As I wind down the year, and I talk to client, friends, and fellow travelers in the speaking business, I hear common complaints about what makes their lives miserable as speakers. None of these are particularly unique to 2015 – the miseries of the speaking business are the same year in and year out.

Sure, the pace of life in the fast speaking lane keeps increasing as it is everywhere, but on the whole the troubles that bedevil speakers are familiar: travel nightmares, technical glitches, clients that don’t pay and audiences that don’t pay attention are all perennial examples.

And so I’ve developed the following step-by-step instruction manual for staying a happy speaker in 2016. Follow these simple steps and keep that smile on your face as you race through the airport at midnight trying to catch the plane to that client who hasn’t paid the deposit yet….

1.Accept your speaking self. Audiences will give you feedback, clients will try to mold your speeches to fit their own needs, and speaker bureaus will ask you for takeaways, but what’s important about you is your unique voice. That means that, most likely, the very things people critique in you are your most important strengths. So spend some time discovering your own Voice – get to know it, embrace it, and amplify it. Don’t try to sand your edges smooth. That leads to mediocrity and sameness.

2. Start a positive conversation with that self. People call this practicing gratitude or positive thinking. Whatever. When you look back, look at the good things that have happened rather than only the awful things. And plan things to look forward to in 2016. I had a tough year this year, as my regular blog readers will know, in terms of family tragedies and difficulties, and so I particularly need to focus on this step. That’s my job for 2016: get out of the doom loop of sad memories and start a happier conversation.

3. Take care of that self. All the diets and all the miracle cures come down to: a healthy diet and some exercise. There are no shortcuts, and the alternatives are much, much worse. Michael Pollan said it best: Eat food. Mostly plants. Not too much. Add to that 30 minutes of exercise a day, and the rest will pretty much take care of itself. Aristotle said that we are defined by our habits. They are either good or bad. The wise among us will take note. The rest will continue to eat too much candy.

4. That’s you taken care of; now, make your speaking about everyone else. As I’ve often said, the big Zen insight into public speaking success is that it isn’t really about you. It’s about the audience. So put your focus there, and make your speaking about helping others. If you’ve got something useful and insightful to say, focus on delivering that to the right audiences as often as you can. Let go of the self-promotion and start promoting your audience.

5. Learn voraciously. I love Mitch Joel’s word for this: an infovore. Always scanning the environment for new material, other people who know something about your area of expertise, and opportunities to become a student again will keep you energized, fresh, and relevant. I once worked with a speaker who had given the same speech for 16 years. Even the same (lame) jokes. She was terrified of change and the result was an ever-diminishing audience. Of course. Don’t let that happen to you. The Internet makes learning easy – take advantage.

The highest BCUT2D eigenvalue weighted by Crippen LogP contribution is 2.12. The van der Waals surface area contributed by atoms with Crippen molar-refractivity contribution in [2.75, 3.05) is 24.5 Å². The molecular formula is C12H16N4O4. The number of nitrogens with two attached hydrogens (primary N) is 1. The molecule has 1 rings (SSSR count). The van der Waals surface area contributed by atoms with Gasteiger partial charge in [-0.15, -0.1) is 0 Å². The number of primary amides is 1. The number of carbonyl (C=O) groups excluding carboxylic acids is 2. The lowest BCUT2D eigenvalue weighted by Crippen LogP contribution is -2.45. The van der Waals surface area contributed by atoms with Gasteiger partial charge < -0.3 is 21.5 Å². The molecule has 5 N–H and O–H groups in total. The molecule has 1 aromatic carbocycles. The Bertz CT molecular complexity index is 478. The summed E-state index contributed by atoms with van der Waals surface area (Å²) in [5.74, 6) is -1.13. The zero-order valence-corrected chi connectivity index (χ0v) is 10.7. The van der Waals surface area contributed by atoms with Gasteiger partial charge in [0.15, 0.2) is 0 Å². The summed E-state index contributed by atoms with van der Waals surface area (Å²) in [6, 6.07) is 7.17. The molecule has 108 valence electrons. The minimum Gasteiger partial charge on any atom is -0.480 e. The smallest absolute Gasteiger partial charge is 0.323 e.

6. Connect with others through your passion. I know this person, let’s call her Jane. She’s near and dear to me, and unlike me, she’s an introvert. Her worst nightmare is a cocktail party or an event that requires meeting people. But put her in a roomful of strangers and let her talk about her passionate interest in X, and she lights up the room, she makes friends immediately, and she spreads the word about her subject. It’s beautiful to watch. Meeting strangers is hard work, but talking to someone else about your area of expertise will make your day; don’t hesitate to do it asap and as often as possible.

7. Connect to a cause. Finally, you create meaning in your life when it’s about something bigger than just your 2015 goals and whether or not you met them and by how much. When I hear my fellow speakers light up, it’s about the pro bono speech to that school, or the work they did over Thanksgiving, or the chance to help a program benefitting people in need. Do more of that, and you’ll remember that midnight dash through the airport with a smile instead of a grimace.

So there it is; my prescription for public speaking happiness. Informally tested through the ongoing focus group of all my friends, colleagues, and fellow travelers. Think about taking each of these steps in 2016 – how could they change your life for the better?

Give yourself a holiday gift and get my new course on how to create a great presentation, Presentation Prep: Ten Steps to Persuasive Storytelling, here.

13 Comments

  1. Typically generous and insightful post Nick, thanks. I’ve learned a new term in ‘infovore’ and your point about promoting the audience rather than yourself is well made. I think that’s one way of taking the ego out of a (case study) story – let the client bathe in glory and share with people what you learned during that experience. Wishing you a happy and successful 2016!

  2. Thanks for yet another inspiring post, Nick. I think there’s a tendency for speakers to beat themselves up over not delivering the “perfect” presentation every time out. As you remind us, it’s not about perfection, it’s about passion–for your ideas, for the audience, for the larger cause.

  3. Great advice! Thank you for putting these simple and important tips out there 😉 It is so easy to get bummed out and we often need a reminder to set our sights on a positive path again. Thanks for the reminder 🙂

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